“It is of course a provocation. It is absolutely clear. What did they want to show and what goals did they want to achieve? First of all, it (the provocation) had several components. This was not only carried out by the British but also by the Americans, as the British destroyer entered our territorial waters during the day, and early in the morning at 7:30 a.m. I think an American strategic reconnaissance aircraft had taken off from a NATO army. in Greece, in Crete. It was reported to me… We have seen it well, observed it well. It was clear that the destroyer (entered our waters) first to pursue military objectives, attempting with the help of the reconnaissance plane to reveal the actions of our soldiers to stop such provocations …

“There was also a political component. A meeting (with US President Joe Biden) had just taken place in Geneva. We must ask ourselves why it was necessary to make such a provocation. Why is all this being done? In order to emphasize that these people do not respect the choice of the Crimeans to join the Russian Federation.

“Even if we had sunk the British destroyer near Crimea, it is unlikely that the world would have been on the brink of World War III. Because I know that those who do this cannot come out victorious in this war. Its very important. I don’t think we would have been happy with this development.

“But at least we know why we are fighting. We are on our territory, we are fighting for ourselves, for our future. We weren’t the ones going towards them, traveling thousands of miles and arriving by river. They are the ones who came to our borders and violated our territorial waters.

On social networks:

In recent months, Russia has fined social media companies which it says have refused to remove posts encouraging children to join protests. The bans came amid mass rallies in support of Kremlin critic Alexey Navalny.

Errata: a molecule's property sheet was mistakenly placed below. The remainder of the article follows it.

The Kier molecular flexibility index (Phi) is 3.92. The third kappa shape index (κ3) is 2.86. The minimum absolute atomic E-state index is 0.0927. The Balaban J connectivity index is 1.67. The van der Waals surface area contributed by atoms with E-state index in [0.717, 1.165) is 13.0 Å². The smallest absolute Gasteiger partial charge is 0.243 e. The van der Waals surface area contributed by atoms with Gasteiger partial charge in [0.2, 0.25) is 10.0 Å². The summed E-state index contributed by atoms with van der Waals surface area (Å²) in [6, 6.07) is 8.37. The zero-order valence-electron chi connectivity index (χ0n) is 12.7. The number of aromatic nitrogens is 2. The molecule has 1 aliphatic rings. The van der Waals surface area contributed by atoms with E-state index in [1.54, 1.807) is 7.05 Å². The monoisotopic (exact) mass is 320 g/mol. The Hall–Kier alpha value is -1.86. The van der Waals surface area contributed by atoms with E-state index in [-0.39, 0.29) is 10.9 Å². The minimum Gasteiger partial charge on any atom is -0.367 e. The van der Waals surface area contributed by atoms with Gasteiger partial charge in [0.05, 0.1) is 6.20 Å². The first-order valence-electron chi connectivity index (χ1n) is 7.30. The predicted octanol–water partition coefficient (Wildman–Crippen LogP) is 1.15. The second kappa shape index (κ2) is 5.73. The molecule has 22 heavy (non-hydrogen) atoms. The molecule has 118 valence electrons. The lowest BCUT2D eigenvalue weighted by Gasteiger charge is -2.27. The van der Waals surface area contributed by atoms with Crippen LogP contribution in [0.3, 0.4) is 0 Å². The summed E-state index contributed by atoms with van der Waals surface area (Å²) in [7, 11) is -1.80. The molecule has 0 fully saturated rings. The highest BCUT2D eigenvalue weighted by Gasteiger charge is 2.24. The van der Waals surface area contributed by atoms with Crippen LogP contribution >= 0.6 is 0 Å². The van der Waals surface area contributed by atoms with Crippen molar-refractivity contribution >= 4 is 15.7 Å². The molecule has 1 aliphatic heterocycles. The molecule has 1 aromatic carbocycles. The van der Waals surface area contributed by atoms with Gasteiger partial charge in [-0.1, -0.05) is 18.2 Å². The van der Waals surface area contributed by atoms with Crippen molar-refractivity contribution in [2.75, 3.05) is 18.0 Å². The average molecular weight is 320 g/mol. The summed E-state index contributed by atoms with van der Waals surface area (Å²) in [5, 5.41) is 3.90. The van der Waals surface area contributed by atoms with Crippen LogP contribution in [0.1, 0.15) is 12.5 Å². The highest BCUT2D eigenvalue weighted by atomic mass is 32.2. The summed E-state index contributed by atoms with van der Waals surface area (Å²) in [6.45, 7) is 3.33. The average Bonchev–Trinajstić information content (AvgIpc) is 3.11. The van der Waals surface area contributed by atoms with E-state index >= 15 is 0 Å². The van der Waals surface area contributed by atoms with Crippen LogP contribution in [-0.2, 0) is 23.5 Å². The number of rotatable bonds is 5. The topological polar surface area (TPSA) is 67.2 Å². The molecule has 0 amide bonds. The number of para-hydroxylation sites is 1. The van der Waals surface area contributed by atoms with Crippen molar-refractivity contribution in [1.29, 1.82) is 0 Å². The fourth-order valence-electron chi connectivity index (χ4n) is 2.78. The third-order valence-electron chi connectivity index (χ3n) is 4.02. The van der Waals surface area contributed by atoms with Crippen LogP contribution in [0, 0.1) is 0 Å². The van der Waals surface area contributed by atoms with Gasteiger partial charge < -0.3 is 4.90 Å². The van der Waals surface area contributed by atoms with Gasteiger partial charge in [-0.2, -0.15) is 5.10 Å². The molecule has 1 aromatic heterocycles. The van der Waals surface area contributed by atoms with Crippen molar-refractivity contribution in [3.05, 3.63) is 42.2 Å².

Putin said: “We are not planning to block anyone, we are planning to work with them. But there are problems. They tell us to go viral and not comply with our demands and Russian laws.

“We tell them, ‘You are distributing child pornography, instructions on how to kill yourself and how to mix Molotov cocktails, etc., you have to delete that.’ They don’t even listen to what we’re saying. It’s wrong. “

On a successor:

Putin told the Russians on Wednesday that the time would come when he nominates his eventual Kremlin successor, but said the choice would ultimately be up to voters.

Putin, 68, has been in power as president or prime minister since the turn of the century. His current six-year term in the Kremlin is due to end in 2024. His comments are being closely analyzed as to whether he plans to extend his reign.

Last year, Russia changed its constitution allowing it to run for two more six-year terms in the Kremlin, potentially remaining president until 2036.

“On the one hand, they say that a holy place is never empty and that there are no irreplaceable people,” Putin said. “On the other hand, my responsibility is to give recommendations to the people who will run for president. It happens in all countries of the world, I know of no exceptions.

“Of course, the time will come when I hope I can say that in my opinion such and such a person is worthy to lead a country as wonderful as our homeland, Russia. ”